The Aumedes Molero family recently moved from Barcelona, Spain, to Huntington, for Laura Molero to teach Spanish at Huntington Catholic School (HCS).
Molero received her undergraduate and graduate degrees in Spain. She has been an educator for seven years, including teaching in Illinois in 2006. The rest of her teaching experience has been in Spain.
The Visiting Teacher Program made it possible for Molero and her family to come to America. The program will last three years, with the possibility of extension after those years.
HCS Principal Derek Boone says the program allows the school to choose between several different applicants. Since Molero’s family is Catholic and they wanted their children in a Catholic school, Boone says the situation was “a perfect fit for both of us.”
Molero, along with her husband, Alex Aumedes, and their children, Mariana, Alma, Juan Pablo and Bruno Aumedes Molero, arrived in the U.S. on Wednesday, July 7, and to Huntington on Monday, July 12. The school year began for HCS on Wednesday, Aug. 11.
Molero will be teaching Spanish to Pre-K3 through eighth grade. She says that teaching a foreign language to children is rewarding.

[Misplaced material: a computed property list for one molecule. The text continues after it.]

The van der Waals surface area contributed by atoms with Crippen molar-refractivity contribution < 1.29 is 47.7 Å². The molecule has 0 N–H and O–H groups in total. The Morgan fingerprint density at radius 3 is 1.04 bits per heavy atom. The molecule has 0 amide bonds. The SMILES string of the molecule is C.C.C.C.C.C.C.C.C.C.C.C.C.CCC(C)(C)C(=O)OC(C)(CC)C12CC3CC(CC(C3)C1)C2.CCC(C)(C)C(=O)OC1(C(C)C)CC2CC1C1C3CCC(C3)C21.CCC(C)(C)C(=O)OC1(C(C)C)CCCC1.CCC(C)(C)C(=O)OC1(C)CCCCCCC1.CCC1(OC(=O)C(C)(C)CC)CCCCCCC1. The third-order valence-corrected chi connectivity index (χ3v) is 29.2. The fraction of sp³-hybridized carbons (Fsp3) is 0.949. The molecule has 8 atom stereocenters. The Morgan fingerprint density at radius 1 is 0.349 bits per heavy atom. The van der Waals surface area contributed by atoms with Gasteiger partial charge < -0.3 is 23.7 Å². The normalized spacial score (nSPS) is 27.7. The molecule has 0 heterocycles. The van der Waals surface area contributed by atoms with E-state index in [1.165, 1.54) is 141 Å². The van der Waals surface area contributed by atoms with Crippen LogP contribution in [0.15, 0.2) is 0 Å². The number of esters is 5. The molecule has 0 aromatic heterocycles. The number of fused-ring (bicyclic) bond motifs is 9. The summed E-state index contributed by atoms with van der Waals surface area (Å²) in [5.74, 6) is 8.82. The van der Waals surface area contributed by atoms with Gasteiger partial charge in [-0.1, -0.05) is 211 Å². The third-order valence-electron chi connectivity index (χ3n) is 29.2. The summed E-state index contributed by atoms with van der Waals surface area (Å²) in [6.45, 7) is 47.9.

“It is beautiful to see how a child can progress,” Molero said.
Boone says that this program is beneficial so that students may be able experience cultural holidays such as Dia de los Muertos (Day of the Dead) and Cinco de Mayo (Fifth of May). When they understand the meanings of the traditions and why they are celebrated, it helps develop “a well-rounded child.”
Now that the school year has started, Molero plans to take it “little by little” with her new students.
“They haven’t been learning Spanish too much, so we are going to take our time to go step by step and see the best way for everyone to learn,” Molero said.
She also wants her students to know that she is also learning, so she can relate to feeling shy or intimidated by learning a foreign language.
“I tell them, ‘don’t worry, you are learning and I’m also learning, so don’t feel bad about it,’” Molero said. “Because learning a foreign language is not that easy.”
Though the family—at times—had doubts about coming to the U.S., Molero says they are happy to be here.
“I feel very welcome here,” Molero continued. “Everybody is very helpful.”